My taxi pulled up in front of Manchester's Radisson Blu Edwardian and deposited me in front of the window proudly displaying the Opus One logo. I turned to look for the entrance. No indication as to which way to go to enter. First I hobbled to the right to find a disabled entrance - alas for the office-block next door. I limped back to where I was dropped off and staggered in the opposite direction. Lots of steps. Lots of steps. There must be some step-free access in this day and age, I encouraged myself. At the corner of the building, puffing and panting, I turned and found, tucked away, the ramp to get me inside. Some signage at the front of the edifice would have proved helpful, and I suggested such as I was met by a door-keeper once I had entered the building under my own steam.
[Image description: inside Opus One - not this bright; courtesy & © Radisson]
One enters the restaurant to be confounded by poorly lit gloom and the discreet, sub-optimal red-lighting of a brothel. There was no-one at the entrance nor at the bar to greet us, so we wound our circumspect way towards the day-light by the windows in the tea-room annexe. No salutation here either. We stood and waited to be seated at our pre-booked table. And we waited.
Not a good start but thankfully we had plenty to chat about. Once seated, we might have glanced at the menus, but there were none. A politely spoken waiter eventually decided to apprise us of the afternoon's offerings, a choice of two high teas. That was it. No offer of coffee if tea was not one's beverage.
We all selected the cold choice @ £18.95: finger sandwiches; scones with clotted cream and strawberry jam; three small cakes - a mini éclair, a mini walnut cake and a mini banoffee pie; and a jelly in a shot glass.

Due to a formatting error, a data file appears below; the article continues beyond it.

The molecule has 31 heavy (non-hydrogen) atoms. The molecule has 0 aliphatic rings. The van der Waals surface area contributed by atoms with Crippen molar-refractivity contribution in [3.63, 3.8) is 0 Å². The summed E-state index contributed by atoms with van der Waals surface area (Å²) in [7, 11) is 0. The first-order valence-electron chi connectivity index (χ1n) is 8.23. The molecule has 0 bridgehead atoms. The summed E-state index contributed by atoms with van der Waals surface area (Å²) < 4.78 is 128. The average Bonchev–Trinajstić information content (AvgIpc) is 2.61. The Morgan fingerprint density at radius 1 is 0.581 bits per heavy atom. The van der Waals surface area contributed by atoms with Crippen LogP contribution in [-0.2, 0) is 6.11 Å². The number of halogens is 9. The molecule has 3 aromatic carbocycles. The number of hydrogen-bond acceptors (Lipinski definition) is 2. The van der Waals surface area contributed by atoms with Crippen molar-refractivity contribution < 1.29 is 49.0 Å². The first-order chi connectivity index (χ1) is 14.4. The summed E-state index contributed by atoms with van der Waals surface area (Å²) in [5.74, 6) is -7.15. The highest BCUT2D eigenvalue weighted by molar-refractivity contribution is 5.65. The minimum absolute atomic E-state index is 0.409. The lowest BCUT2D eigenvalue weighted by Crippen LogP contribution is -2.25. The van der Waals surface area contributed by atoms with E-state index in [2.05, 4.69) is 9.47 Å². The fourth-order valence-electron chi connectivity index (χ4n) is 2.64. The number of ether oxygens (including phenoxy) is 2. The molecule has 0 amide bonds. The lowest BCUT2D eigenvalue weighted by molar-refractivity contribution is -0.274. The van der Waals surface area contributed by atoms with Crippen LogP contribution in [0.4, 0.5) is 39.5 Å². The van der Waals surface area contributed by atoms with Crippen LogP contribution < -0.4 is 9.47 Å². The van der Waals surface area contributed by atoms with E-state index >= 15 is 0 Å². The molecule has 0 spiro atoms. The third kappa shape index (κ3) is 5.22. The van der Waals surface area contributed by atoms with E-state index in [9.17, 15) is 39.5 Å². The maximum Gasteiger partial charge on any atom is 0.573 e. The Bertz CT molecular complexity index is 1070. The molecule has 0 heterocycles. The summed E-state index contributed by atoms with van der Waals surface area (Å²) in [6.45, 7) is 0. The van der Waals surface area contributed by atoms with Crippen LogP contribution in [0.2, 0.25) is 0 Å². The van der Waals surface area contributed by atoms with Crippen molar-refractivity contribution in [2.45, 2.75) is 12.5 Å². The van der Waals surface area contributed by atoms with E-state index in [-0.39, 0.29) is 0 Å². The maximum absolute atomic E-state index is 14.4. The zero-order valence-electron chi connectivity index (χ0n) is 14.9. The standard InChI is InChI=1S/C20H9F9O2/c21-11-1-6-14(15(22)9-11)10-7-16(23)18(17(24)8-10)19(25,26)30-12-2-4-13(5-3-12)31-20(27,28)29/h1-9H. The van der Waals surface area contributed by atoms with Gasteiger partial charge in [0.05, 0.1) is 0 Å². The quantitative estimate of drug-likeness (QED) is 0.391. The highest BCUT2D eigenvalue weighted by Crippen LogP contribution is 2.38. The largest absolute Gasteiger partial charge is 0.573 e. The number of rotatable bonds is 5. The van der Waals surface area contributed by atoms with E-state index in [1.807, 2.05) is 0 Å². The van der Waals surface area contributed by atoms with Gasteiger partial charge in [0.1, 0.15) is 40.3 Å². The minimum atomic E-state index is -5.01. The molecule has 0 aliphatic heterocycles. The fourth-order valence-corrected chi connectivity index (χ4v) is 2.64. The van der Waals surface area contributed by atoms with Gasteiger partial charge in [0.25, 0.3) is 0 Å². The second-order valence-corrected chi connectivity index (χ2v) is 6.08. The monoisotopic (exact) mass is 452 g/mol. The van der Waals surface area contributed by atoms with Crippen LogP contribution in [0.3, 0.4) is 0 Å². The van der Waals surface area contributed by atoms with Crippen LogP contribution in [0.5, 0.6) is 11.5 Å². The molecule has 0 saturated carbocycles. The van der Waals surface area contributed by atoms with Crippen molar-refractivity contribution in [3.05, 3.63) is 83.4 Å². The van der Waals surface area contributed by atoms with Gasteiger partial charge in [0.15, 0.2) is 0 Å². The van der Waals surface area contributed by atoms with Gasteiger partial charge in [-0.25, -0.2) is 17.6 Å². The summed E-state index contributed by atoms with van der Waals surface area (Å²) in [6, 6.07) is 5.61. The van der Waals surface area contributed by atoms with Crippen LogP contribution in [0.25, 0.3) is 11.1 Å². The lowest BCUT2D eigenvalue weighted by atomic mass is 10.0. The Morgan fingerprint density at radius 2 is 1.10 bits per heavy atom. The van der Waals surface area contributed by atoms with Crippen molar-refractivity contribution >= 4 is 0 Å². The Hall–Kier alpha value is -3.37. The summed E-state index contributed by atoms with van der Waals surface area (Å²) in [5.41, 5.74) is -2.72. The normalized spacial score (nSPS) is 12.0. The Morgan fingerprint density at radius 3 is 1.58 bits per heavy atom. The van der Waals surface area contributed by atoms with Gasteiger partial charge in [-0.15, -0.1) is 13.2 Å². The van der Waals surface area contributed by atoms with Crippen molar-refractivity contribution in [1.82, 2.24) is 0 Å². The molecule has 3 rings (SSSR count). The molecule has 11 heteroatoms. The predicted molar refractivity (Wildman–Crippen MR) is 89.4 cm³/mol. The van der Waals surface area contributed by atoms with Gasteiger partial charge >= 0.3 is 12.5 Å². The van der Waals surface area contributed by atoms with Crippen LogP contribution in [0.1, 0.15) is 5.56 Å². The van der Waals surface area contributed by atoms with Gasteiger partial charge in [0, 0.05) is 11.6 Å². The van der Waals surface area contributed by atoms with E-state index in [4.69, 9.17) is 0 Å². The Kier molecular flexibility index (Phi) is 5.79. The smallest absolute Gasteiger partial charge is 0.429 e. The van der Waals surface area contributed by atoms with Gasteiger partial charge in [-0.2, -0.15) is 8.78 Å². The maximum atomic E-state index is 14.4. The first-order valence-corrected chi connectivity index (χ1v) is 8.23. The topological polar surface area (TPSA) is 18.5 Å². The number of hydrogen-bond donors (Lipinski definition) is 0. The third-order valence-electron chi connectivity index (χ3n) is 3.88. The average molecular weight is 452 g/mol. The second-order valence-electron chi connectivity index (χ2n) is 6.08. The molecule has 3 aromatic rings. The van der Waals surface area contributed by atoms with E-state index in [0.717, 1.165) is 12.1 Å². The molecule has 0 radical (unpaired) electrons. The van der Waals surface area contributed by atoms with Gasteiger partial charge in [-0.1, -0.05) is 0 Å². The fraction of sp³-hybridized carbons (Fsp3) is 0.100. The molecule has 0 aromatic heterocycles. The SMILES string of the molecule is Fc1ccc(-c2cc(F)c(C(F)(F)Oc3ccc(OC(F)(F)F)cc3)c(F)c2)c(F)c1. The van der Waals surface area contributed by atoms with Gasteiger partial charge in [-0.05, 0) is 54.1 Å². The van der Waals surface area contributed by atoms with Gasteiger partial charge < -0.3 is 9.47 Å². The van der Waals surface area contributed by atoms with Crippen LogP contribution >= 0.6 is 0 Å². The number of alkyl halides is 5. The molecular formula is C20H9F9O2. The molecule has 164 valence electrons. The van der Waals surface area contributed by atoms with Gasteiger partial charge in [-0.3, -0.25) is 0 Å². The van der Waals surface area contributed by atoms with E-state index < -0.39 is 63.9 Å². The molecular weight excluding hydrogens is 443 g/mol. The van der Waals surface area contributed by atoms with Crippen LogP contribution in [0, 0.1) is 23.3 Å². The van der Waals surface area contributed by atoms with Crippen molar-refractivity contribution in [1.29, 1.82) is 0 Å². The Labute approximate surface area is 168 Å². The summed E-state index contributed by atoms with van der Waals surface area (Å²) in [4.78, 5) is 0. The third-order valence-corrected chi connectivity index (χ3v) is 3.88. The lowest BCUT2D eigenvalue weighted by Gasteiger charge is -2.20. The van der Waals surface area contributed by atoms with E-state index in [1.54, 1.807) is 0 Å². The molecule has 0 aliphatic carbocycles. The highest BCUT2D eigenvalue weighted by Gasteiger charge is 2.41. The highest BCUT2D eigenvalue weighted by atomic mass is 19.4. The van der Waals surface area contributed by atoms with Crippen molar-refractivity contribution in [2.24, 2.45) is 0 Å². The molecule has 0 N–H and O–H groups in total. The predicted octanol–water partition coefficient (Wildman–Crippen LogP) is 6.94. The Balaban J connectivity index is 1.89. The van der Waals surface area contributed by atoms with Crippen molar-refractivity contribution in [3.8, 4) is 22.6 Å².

Some time later the waiter deposited our respective pots of tea, mixing up my Earl Grey and one of the breakfast teas, though I was brought my requested lemon. No hot water pot was brought over nor offered. We were given pot cups & saucers and not china.
Shortly afterwards the maître d' unceremoniously dumped on the table the tiered stands, which we had to swap over ourselves as he rushed away.
Sandwiches: there was a good choice of fillings - beef, egg, cheese, tuna, salmon, etc.; but some of the bread had already dried out and gone 'crusty' - not the most pleasant of mouth sensations.
[Image description: scone; courtesy Wikipedia]
Scones: these were light and to be sure the highlight of the repast; no butter was offered; no alternative to (overly sweet for my tastes) strawberry jam was offered; the clotted cream had a good firm texture but was not particularly flavoursome. One of my companions loved the spun-sugar decoration though, stating that it tasted of toffee-apples to her.
Cakes: The choux pastry on the éclair was tough and hard, the chocolate-coloured topping did not seem to have ever heard of cocoa let alone visited it; the walnut cake was just sugary sickliness; and I did not even attempt to sample the banoffee pie offering.
Jelly: there was so much gelatine in the jelly that it was almost set firm. There was not a hint of the alleged cider that was supposed to have flavoured it.
We ran out of tea rather quickly and before we had completed our meal. There were no staff on hand throughout most of our time at Opus One, so it took me some time to be able to order an Americano. It was served in the same style of ceramic as the tea and may have been instant as it was watery and flavourless brown water.
Attempting to settle the bill was also an ordeal. No staff anywhere. One of my other companions went to the bar only to find the barman pouring the remnants of one bottle of wine into another - which is just not done, ever.
There is plenty of choice for high tea in Manchester. Avoid Opus One and try one of the other venues! Nonetheless, I have eaten at other Radisson hotels across Europe. Manchester's Opus One on this occasion failed to live up to the chain's usually very high standards.
Thankfully, my companions were such jolly good company that the poor food and service were merely a minor irritant.